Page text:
This comes at a time when more youths are focused on their screens, an issue which affects social and personal relationships.
“When you look at the reality of what is happening on the ground, there are not a lot of places where people can go for medical support,” said Mr John.
He added that the mental health finding was not only one of the most important revelations of this year’s survey, but was likely related to another finding: a rise of drug use.
A new question on the 2019 survey found that more than half of young Arabs (57 percent) believe drugs are easy to obtain in their home country. There is a marked difference in perception of availability, however, with only 32 percent of young people in the GCC states saying drugs are easy to get hold of, against 68 percent in North Africa and 70 percent in the Levant.
More than half (57 percent) of young Arabs also believe that drug use is on the rise in their country and they say that peer pressure is the top reason why young people start using drugs (62 percent), followed by stress relief, ease of access to drugs, boredom and lack of entertainment options.
Justin Thomas, a professor of psychology at Zayed University in Abu Dhabi, said the new focus on this year’s Arab Youth Survey on mental health is timely. That’s because despite remaining widely underreported, mental health problems have reached “epidemic proportions in many nations.”
With half of the Arab youth having a negative view of people who seek help for mental health issues, Dr Thomas said the stigmatization is still “very real and, in spite of the many brave celebrity self-disclosures, it persists and will undoubtedly continue to endure for generations to come.”
Individuals who have experienced mental health issues are still shunned, demonized and discriminated against, he said.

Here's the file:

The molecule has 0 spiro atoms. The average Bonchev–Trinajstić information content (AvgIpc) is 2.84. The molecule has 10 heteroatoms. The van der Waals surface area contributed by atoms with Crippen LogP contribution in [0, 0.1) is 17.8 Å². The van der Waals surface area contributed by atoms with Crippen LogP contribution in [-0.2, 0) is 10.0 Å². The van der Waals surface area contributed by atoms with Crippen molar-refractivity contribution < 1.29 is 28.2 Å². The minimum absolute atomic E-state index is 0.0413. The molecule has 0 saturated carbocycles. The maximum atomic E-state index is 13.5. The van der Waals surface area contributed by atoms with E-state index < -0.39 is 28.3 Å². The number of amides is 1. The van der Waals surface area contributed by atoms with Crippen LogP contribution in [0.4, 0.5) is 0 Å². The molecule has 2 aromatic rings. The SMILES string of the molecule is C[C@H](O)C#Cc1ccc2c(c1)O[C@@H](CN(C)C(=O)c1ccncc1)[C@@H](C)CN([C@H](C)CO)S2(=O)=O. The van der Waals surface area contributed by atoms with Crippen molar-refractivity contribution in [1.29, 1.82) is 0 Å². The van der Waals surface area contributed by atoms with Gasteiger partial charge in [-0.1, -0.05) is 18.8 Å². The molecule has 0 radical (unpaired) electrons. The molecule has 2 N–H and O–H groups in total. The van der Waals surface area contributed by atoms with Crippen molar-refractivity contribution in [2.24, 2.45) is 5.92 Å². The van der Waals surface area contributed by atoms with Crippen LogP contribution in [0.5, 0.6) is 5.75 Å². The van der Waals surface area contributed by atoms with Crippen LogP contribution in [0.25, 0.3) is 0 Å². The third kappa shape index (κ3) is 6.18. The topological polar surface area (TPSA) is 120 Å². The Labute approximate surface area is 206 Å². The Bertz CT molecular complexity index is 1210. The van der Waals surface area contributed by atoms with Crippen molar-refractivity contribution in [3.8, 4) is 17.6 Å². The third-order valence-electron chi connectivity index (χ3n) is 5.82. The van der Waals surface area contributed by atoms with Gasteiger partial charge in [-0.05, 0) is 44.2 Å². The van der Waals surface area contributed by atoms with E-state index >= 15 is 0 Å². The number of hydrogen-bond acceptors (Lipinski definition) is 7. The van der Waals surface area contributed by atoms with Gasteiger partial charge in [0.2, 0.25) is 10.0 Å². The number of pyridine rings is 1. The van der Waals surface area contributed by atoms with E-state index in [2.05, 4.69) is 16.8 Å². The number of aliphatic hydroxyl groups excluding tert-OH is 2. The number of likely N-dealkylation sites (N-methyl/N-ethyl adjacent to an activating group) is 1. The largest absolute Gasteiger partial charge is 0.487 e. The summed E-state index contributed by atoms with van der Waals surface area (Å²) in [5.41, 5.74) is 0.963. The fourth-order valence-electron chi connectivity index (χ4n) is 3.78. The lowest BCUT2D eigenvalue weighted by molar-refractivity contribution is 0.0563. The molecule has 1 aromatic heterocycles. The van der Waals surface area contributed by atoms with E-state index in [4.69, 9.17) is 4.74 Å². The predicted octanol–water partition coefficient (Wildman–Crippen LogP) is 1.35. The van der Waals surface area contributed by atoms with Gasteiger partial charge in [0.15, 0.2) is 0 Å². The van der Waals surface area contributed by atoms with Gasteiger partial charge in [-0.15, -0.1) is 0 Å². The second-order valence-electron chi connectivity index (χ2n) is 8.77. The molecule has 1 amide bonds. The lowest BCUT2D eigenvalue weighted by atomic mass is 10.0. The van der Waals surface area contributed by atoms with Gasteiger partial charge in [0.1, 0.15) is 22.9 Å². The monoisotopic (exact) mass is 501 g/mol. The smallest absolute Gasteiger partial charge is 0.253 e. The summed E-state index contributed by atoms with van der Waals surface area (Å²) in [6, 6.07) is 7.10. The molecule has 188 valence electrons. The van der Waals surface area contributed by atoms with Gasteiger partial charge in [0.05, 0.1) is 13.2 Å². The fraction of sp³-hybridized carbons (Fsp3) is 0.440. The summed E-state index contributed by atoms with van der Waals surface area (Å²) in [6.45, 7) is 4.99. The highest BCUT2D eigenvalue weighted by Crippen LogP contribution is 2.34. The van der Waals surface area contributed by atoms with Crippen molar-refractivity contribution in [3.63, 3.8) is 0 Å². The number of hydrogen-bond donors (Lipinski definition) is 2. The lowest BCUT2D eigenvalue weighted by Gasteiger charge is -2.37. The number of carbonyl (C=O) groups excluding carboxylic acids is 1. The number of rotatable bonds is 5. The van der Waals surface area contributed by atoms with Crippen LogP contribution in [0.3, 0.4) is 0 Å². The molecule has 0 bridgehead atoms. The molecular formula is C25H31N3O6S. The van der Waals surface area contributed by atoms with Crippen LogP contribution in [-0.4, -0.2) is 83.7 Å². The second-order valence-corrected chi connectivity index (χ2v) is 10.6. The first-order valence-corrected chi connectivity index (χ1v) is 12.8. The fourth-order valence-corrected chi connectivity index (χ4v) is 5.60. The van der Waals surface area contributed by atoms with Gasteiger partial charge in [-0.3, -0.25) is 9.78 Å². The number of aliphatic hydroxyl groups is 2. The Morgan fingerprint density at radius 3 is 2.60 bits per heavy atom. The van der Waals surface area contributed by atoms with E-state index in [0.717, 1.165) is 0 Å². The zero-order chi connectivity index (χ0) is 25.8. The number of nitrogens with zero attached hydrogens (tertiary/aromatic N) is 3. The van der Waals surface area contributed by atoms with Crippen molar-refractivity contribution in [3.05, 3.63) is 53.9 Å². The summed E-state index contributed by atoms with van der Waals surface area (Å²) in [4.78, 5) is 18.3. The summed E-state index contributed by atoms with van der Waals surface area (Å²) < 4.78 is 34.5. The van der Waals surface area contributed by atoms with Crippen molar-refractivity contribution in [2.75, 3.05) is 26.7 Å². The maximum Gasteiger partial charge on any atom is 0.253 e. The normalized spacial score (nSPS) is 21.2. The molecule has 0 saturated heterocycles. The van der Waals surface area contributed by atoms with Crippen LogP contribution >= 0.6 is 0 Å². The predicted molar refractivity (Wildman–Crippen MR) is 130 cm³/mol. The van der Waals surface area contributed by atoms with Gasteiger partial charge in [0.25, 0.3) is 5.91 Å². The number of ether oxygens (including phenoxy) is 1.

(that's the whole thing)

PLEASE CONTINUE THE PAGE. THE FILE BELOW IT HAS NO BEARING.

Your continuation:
“People will often exclude or ridicule individuals known to have experienced mental health issues,” he said. “Some people might fear disgrace-by-association, even when the sufferer happens to be a member of their own family. In close-knit collectivist societies, the stigma can extend from the individual to tarnish the whole family.”
The culture of shame and stigma towards mental health problems radically reduces the chances that people will seek help, said Dr Thomas.
There’s also the issue of access to quality mental health care which varies across the region and 55 per cent of Arab youth cited as “difficult.”
“There is little point seeking help if there is none readily available, or if it is perceived as substandard,” he said.
“There is a real need for home-grown therapists.”
Dr Thomas said there needs to be high-quality training and supervision for citizens and long-term residents interested in pursuing jobs in this pathway, as well as improved access to graduate- level training programs.
“This will ensure a steady supply of highly skilled and culturally-competent mental health professionals, capable of meeting national demand,” he said.